Denieka Ellis is a second-year master’s student in the Forensic Psychology M.A. program at John Jay College of Criminal Justice. Her clinical and research interests include juror and legal decision making, racial and gender disparity in the criminal justice system, juvenile justice policy and reform, and behavioral and mental health evaluation and assessment. In the Youth Law & Psychology Lab, she is currently working on a project examining the interrater reliability of juvenile risk assessment and is also completing her thesis, which examines youth demographic factors that impact juror perception and subsequent verdict. Denieka interns at the Center for Evaluation and Counseling where she is responsible for providing individual and group psychotherapy to adolescents and adults and for case management. Following graduation, she plans to pursue a doctoral degree in Clinical Forensic psychology.

of guilt, and how such assessments subsequently influence the treatment of suspects or defendants in their communities. During her career, Erika plans to focus on the potential policy implications of this study and similar work, communicating the significance of psychological findings to policymakers in the pursuit of effecting positive change.


Master's Student

Erika Diaz Ortiz graduated from Williams College with a bachelor's degree in Psychology and English in 2017. She is currently a master's student in the Forensic Psychology M.A. program at John Jay College of Criminal Justice. Erika is intent on pursuing a career at the intersection between psychological and legal research, working to advocate for the reform of existing policies that contribute to the unfair treatment of individuals in the criminal justice system. In the Youth Law & Psychology Lab, she contributes to research on juvenile Miranda rights and guilty pleas, the ultimate goal of which is to promote policy change that will better serve and protect at-risk justice-involved youth. Erika's thesis shares this goal, as she seeks to examine social stigmatization experienced by adolescents as an unforeseen consequence of justice involvement. Her study aims to investigate the effect of justice system involvement (short of conviction of a crime) on assessments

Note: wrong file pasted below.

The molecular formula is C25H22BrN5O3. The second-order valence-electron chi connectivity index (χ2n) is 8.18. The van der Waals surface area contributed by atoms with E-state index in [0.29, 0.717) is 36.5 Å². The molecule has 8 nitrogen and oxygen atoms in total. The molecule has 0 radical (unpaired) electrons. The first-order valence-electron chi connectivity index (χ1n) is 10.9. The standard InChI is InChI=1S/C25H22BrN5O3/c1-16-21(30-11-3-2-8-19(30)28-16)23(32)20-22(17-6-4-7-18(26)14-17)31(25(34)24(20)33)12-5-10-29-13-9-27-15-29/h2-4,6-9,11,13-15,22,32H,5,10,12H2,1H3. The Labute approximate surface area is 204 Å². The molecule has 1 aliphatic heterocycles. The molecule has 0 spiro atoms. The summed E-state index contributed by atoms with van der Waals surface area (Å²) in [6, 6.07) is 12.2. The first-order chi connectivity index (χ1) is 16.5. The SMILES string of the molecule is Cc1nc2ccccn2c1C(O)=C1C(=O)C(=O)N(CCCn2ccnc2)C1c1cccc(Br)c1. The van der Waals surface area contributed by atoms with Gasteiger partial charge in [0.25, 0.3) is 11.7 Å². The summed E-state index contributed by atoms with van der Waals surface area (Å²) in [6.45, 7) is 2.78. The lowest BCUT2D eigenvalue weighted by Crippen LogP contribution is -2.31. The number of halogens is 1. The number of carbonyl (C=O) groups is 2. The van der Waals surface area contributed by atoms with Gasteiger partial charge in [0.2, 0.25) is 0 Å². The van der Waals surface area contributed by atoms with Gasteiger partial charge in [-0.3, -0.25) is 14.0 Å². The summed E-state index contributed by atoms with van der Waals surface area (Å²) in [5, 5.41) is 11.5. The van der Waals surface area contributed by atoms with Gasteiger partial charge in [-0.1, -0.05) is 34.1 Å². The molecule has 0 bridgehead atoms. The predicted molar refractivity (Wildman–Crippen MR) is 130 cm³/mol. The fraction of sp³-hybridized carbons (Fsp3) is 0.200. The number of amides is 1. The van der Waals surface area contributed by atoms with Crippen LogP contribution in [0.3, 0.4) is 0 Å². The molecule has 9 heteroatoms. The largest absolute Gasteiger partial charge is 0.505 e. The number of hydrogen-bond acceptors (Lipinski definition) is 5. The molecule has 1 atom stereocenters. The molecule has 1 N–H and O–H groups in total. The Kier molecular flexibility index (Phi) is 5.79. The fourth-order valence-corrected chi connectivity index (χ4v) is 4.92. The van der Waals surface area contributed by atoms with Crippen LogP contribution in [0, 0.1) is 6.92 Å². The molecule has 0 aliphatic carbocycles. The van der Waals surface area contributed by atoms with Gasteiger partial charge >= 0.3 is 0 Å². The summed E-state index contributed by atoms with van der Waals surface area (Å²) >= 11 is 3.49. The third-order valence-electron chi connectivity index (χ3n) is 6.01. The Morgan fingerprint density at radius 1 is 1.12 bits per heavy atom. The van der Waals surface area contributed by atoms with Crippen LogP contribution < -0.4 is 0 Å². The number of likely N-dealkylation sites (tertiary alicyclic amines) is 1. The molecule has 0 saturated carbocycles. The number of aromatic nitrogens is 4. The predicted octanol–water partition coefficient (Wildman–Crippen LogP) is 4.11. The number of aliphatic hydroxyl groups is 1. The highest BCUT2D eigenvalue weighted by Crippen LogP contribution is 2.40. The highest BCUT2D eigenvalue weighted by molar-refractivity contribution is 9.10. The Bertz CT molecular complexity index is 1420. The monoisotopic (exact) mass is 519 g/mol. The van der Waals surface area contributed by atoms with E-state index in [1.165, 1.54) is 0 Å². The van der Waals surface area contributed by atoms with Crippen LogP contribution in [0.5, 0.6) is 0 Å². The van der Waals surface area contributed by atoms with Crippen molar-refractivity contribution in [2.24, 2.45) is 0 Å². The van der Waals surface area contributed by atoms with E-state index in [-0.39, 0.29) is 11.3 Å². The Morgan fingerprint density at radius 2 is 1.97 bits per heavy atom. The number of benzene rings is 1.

Undergraduate Research Assistant

Kamar Tazi is a senior at John Jay College of Criminal Justice majoring in Forensic Psychology and minoring in English. Kamar’s passion for youth justice has guided her research and professional interests. In the Youth Law & Psychology Lab, she assists on various projects by recruiting participants, locating and synthesizing relevant research on youth development and legal involvement, and creating infographics for legal professionals regarding youth who have contact with the system. She has conducted original research as a Ronald E. McNair scholar on risk assessments of justice-involved youth and the emotional responses of service providers when working with these youth in community-based organizations.

Currently, Kamar is a Pinkerton Community Fellow working with justice-involved young people. Aftershe earns her undergraduate degree, Kamar plans to begin a Clinical Psychology Ph.D. program with a forensic concentration, where she will continue her research on clinical assessments with justice-involved youth and the empirical foundations of effective programming.



Undergraduate Research Assistant

Aliza Klingenstein is a senior at Cornell University majoring in Psychology. Her research interests are juvenile and adult forensic psychology, especially pertaining to judgment and decision making. She held a previous summer internship at the Institute for Contemporary Psychotherapy, and during the school year she works in the Personality, Attachment, and Control Laboratory in the Psychology Department at Cornell. In the Youth Law & Psychology Lab, she worked on compiling a database of licensed psychologists to be used for the study examining the

interrater reliability of a juvenile risk assessment, as well as preparing informative materials to accompany the Parental Perceptions of Juvenile Miranda Rights Waivers project. After graduation from Cornell, she plans to pursue a graduate degree in Psychology in continuation of her study of the intersection of Psychology and Law.